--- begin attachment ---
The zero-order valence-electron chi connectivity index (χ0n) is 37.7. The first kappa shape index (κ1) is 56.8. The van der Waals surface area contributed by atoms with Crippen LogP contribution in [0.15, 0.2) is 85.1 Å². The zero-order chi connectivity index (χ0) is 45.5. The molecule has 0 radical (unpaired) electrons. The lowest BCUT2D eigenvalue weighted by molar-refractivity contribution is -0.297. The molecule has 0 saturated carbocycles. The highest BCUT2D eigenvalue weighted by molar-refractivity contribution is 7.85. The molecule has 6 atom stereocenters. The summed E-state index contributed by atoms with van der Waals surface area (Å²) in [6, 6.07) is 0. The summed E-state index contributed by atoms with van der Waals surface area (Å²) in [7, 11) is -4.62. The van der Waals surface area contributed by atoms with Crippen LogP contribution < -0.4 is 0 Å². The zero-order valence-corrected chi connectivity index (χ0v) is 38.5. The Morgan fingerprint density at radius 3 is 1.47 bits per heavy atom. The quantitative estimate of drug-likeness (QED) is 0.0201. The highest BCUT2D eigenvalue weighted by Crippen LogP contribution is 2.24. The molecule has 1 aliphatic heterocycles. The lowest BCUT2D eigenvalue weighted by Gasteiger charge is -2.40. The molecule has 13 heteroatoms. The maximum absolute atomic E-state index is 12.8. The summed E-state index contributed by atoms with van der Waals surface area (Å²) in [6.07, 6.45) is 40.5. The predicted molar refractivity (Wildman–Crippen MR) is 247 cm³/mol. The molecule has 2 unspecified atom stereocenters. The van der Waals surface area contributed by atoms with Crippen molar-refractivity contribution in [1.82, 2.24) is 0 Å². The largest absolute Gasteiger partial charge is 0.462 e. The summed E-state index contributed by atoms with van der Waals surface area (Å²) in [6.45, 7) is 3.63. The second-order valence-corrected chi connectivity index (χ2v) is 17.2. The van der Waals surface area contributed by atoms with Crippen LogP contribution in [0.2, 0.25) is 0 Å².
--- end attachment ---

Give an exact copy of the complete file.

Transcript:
The zero-order valence-electron chi connectivity index (χ0n) is 37.7. The first kappa shape index (κ1) is 56.8. The van der Waals surface area contributed by atoms with Crippen LogP contribution in [0.15, 0.2) is 85.1 Å². The zero-order chi connectivity index (χ0) is 45.5. The molecule has 0 radical (unpaired) electrons. The lowest BCUT2D eigenvalue weighted by molar-refractivity contribution is -0.297. The molecule has 0 saturated carbocycles. The highest BCUT2D eigenvalue weighted by molar-refractivity contribution is 7.85. The molecule has 6 atom stereocenters. The summed E-state index contributed by atoms with van der Waals surface area (Å²) in [6, 6.07) is 0. The summed E-state index contributed by atoms with van der Waals surface area (Å²) in [7, 11) is -4.62. The van der Waals surface area contributed by atoms with Crippen LogP contribution < -0.4 is 0 Å². The zero-order valence-corrected chi connectivity index (χ0v) is 38.5. The Morgan fingerprint density at radius 3 is 1.47 bits per heavy atom. The quantitative estimate of drug-likeness (QED) is 0.0201. The highest BCUT2D eigenvalue weighted by Crippen LogP contribution is 2.24. The molecule has 1 aliphatic heterocycles. The lowest BCUT2D eigenvalue weighted by Gasteiger charge is -2.40. The molecule has 13 heteroatoms. The maximum absolute atomic E-state index is 12.8. The summed E-state index contributed by atoms with van der Waals surface area (Å²) in [6.07, 6.45) is 40.5. The predicted molar refractivity (Wildman–Crippen MR) is 247 cm³/mol. The molecule has 2 unspecified atom stereocenters. The van der Waals surface area contributed by atoms with Crippen molar-refractivity contribution in [1.82, 2.24) is 0 Å². The largest absolute Gasteiger partial charge is 0.462 e. The summed E-state index contributed by atoms with van der Waals surface area (Å²) in [6.45, 7) is 3.63. The second-order valence-corrected chi connectivity index (χ2v) is 17.2. The van der Waals surface area contributed by atoms with Crippen LogP contribution in [0.2, 0.25) is 0 Å².